How ‘Stormtroopers: Beyond the Armor’ Celebrates the Empire’s Soldiers
AUTHORS ADAM BRAY AND RYDER WINDHAM ON EXPLORING THE HISTORY OF OUR FAVORITE BAD-GUY GROUND FORCES.
When it comes to selecting the most easily recognized characters in Star Wars, the stormtrooper in white armor easily makes that list. From their first appearance in the opening battle of A New Hope as the faceless elite soldiers of the Empire, stormtroopers have captured the imagination and excitement of fans around the world. With their skull-like helmets, head-to-toe armor, and simple designations instead of names, there’s always been a mystique around them — who are they underneath? Their aura has only grown through the introduction and individualism of the clone troopers and has come full circle with the character of Finn, the former stormtrooper who defies the First Order. Now, veteran writers Ryder Windham and Adam Bray take us all-troopers all-the-time with Stormtroopers: Beyond the Armor.
Released last October, this in-depth guide, produced by becker&mayer! and published by Harper Design, traces the real world history of each iteration of stormtrooper and clone trooper (and many of their related military personnel and equipment) from concept to filming costume to in-universe background and beyond. Comic, book and video game appearances, merchandise development and history, artwork and the rise of fans making their own costumes and doing charity in our world: it’s all in here! Stormtroopers: Beyond the Armor also features a forward by John Boyega, and is filled with photographs, illustrations and other artwork, and even some removable replica memorabilia. StarWars.com chatted via e-mail with Windham and Bray, who shared their insight into the making of this book.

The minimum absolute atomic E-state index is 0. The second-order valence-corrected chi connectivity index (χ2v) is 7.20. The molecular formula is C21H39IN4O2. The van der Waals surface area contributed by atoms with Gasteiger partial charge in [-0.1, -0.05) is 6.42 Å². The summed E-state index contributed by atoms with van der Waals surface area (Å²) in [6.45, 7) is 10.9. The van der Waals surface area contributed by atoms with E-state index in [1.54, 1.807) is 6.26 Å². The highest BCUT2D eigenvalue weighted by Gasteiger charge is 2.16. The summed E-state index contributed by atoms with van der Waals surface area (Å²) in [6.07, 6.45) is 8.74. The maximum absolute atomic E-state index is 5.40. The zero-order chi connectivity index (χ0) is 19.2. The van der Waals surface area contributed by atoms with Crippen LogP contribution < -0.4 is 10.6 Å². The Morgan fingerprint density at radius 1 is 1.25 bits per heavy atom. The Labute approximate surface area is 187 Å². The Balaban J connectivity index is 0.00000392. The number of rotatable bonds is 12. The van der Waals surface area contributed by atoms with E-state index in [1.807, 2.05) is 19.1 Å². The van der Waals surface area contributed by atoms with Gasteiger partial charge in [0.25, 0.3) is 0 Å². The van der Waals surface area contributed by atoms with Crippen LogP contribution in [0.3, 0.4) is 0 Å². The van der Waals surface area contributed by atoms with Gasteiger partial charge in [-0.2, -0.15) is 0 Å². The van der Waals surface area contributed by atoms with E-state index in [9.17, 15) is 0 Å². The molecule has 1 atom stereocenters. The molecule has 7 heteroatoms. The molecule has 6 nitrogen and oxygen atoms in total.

StarWars.com: Stormtroopers: Beyond the Armor is easily the most comprehensive resource on stormtroopers both in the Star Wars universe and in the real world. What was it like assembling a book so detailed?
Ryder Windham: Several years ago, Pete Vilmur and I co-authored Star Wars: The Complete Vader, which was similar in format to Stormtroopers: Beyond the Armor. The Vader book covered similar ground as the stormtrooper book, including the significant roles of concept artist Ralph McQuarrie and sculptor Brian Muir in the creative evolution of these costumed characters, and also how the characters evolved in comics, novels, etc. Which is another way of saying that I was already familiar with a lot of material about stormtroopers by way of having worked on the Vader book.
Adam Bray: It was scary! Before I got started, anyway. The amount of material that I had to cover was daunting at the outset, and for that I’m thankful Ryder had already written an outline for our book. I’ve written lots of non-fiction and other reference books — especially real-world travel guides for exotic locations — but this was my first behind-the-scenes “documentary” book for Star Wars. All my other Star Wars projects have been written “in-universe.” This was a big milestone for me, and a very exciting one at that. It’s also the first Star Wars book I’ve tackled that is aimed specifically at adult readers, so it was refreshing to use big words and long sentences again! I’ve always been fascinated by the filmmaking process so I particularly enjoyed researching those sections. I’d love nothing more than being posted on a film set documenting an entire Star Warsproduction.
The entire interview can be viewed on the Official Star Wars Website.